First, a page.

The hardware is probably available at a local HW store or a borg--I'm just showing the lee valley and mcfeely's links since they are easy to find online, and you know they will have things like this.
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Alex -- Replace "nospam" with "mail" to reply by email. Checked infrequently.

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Many thanks Alexy. That idea seems the most understandable and high quality solution I've read so far in this thread, that may be a winner but I'll read on.
Much appreciation to all who are helping with these ideas!
Marc (OP)

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Assuming you have a long bit, which is cheap at the Borg: Cut 2-3 1" pieces of dowel Mark centers and drill holes through Thread two of the sections on the bit Clamp the sections in line with a section of the dowel to use in the corner of your TS fence, or other straight right angle corner Drill the hole If the short guides are a few inches apart they will align the bit pretty well. Make the holes a bit oversize, to allow moving the dowel a bit if necessary. Think you have troubles? Imagine drilling a rifle barrel in the 1700s! Wilson

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wrote:

Gouge out with a router round-end, using table and guiding jig, the length of some squared wood. Cut in half and clamp/glue halves together [carefully, of course.] Cut/shape the finished product. I'd leave square.
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Short answer: You can't. Find another solution.
djb
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Perfect? A laser in the correct laboratory environment might be able to do it...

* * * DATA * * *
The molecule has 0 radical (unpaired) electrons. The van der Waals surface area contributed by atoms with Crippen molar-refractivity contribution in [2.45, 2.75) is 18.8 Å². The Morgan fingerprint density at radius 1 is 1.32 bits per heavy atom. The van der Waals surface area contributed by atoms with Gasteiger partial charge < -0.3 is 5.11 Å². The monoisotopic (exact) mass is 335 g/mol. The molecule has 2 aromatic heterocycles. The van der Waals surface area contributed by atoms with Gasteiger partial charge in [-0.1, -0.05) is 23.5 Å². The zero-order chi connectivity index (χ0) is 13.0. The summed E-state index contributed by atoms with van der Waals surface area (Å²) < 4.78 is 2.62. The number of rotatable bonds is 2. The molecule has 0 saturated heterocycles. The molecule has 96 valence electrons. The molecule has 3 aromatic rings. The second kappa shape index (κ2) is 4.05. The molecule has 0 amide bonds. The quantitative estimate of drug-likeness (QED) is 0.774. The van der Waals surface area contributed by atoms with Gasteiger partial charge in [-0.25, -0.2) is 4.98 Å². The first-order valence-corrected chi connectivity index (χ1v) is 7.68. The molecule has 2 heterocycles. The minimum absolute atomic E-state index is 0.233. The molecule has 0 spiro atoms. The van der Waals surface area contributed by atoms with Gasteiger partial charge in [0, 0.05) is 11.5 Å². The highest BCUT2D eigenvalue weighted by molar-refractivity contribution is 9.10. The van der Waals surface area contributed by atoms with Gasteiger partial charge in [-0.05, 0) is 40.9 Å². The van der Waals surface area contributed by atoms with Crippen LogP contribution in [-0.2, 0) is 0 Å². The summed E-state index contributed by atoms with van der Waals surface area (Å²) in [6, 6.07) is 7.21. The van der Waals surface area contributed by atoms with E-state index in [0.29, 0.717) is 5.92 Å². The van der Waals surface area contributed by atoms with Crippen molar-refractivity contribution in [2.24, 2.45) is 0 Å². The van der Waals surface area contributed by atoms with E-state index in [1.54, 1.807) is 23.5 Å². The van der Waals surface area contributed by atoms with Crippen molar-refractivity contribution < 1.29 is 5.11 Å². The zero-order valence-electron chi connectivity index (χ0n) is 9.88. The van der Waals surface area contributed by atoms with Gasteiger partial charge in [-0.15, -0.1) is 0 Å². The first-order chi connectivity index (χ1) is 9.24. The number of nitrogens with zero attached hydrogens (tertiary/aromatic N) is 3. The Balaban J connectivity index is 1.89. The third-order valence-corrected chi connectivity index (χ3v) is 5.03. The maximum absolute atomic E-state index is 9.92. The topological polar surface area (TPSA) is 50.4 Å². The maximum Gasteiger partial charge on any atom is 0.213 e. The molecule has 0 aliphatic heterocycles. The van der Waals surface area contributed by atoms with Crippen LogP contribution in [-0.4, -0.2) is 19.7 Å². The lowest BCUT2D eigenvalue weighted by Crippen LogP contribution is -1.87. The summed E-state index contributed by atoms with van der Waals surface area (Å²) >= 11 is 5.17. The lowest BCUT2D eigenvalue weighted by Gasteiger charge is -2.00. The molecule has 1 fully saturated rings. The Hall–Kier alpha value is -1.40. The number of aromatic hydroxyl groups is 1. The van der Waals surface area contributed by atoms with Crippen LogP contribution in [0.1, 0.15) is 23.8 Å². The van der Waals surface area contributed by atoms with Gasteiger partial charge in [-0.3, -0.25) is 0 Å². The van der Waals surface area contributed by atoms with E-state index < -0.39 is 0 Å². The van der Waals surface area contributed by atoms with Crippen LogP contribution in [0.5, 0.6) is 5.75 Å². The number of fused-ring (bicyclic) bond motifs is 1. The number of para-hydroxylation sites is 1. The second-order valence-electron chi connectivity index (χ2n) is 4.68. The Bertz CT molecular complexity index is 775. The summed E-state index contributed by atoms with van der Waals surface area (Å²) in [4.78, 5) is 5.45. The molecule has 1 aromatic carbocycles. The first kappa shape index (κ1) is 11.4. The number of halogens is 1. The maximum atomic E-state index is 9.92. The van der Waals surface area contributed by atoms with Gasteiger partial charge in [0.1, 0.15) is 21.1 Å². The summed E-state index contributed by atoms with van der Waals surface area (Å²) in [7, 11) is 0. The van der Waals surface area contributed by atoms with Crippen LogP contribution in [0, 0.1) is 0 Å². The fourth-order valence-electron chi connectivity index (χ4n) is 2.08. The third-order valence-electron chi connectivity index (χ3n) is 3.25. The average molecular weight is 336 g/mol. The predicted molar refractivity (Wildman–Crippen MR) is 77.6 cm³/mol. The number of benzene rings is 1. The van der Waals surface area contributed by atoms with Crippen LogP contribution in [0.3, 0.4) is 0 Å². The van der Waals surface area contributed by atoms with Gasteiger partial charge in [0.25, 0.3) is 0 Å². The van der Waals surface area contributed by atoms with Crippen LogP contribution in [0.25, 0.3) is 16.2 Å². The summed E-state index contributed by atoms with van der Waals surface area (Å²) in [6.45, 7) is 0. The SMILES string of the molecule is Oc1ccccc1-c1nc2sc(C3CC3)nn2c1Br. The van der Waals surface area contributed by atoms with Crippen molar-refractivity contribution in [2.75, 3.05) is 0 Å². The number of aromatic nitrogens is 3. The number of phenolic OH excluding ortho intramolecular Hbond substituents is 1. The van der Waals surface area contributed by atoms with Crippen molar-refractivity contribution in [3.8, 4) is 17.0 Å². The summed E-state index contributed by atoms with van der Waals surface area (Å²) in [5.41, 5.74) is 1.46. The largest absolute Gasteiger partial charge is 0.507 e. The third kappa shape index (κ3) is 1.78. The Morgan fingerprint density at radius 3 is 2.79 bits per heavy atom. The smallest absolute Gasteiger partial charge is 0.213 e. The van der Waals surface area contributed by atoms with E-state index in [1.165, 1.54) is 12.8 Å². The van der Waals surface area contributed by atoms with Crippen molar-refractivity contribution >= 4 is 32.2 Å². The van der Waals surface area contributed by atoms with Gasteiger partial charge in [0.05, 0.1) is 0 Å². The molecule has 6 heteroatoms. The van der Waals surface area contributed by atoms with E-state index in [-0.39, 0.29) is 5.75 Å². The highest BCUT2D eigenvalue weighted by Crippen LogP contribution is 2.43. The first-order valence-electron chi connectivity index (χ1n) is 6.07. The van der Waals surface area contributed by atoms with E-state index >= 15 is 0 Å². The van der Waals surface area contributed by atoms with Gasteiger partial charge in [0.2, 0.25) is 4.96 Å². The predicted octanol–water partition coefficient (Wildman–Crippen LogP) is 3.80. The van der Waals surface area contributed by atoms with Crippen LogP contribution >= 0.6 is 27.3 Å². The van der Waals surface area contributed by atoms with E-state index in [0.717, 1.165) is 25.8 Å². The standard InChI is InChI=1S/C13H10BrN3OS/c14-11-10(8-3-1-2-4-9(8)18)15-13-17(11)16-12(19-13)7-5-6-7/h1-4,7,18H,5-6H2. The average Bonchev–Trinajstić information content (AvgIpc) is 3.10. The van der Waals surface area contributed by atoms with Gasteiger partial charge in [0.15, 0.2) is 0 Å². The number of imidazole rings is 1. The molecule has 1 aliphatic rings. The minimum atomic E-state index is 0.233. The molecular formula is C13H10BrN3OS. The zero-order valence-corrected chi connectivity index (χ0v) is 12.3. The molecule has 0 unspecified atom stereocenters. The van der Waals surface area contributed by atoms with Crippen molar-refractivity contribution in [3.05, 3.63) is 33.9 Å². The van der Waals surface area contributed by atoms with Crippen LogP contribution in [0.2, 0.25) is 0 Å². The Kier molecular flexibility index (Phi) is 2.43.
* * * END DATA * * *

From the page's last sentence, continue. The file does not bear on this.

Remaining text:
As others have said, your design seems to far exceed your tools... most of us use that as an excuse to buy more tools.. *g*
Are you working from a set of plans, or is this your own design? If you could provide some dimensions, such as the length of the dowels or the space between shelves, that would make helping you easier....
EXAMPLE: a 30 mm long dowel has much less complications and room for error that a 300mm long dowel..

Mac
https://home.comcast.net/~mac.davis https://home.comcast.net/~mac.davis/wood_stuff.htm
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Or, at least so close to perfect that you will not be able to prove with any woodworking measuring tools (or maybe any lab measuring tools) that it is imperfect. <g>
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Sorry, should have mentioned that. The dowels and therefore the spacing between the shelves will be approx 14 - 16cm each. Each set may vary so as to give greater shelf height but not significantly. The plan is my own design but part based on the Quadraspire unit that can be bought for a lot of money. The Quadraspire is modular and uses metal supports. Have a look at their website if you're interested. I thought dowels would be easier for me to fabricate as an alternative, larger seemed better to drill and more chunky so that's why I went for the 35mm dia.
Thanks again for all your help!
Marc


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I know this is a woodworking group, but how about using metal tubing instead of dowels? You can get nice looking metal tubing at the home stores over with the ceiling fans. Cut it so size with a pipe cutter, run a length of threaded rod through the tubes and shelves in each corner and you're done. I have a bookshelf made like this and it's held together fine for almost 15 years so far.
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Thanks for the feedback. I can understand what you say and I will investigate your idea.
I am thinking of what you said, with washers and bolts inside to keep the outer pip equidistant from the threaded rod inside. I've not got a pipe cutter so will need to price one up.
Thanks
Marc

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The bookcase I have has shallow holes drilled top and bottom in each corner of each shelf. they are the same diameter as the outside of the pipe and about 1/8 inch deep. In the center of this depression, a hole the diameter of the threaded rod is drilled that goes all the way through the shelf. The shallow holes keep the tubing in place, and the holes through the shelves keep the threaded rod centered.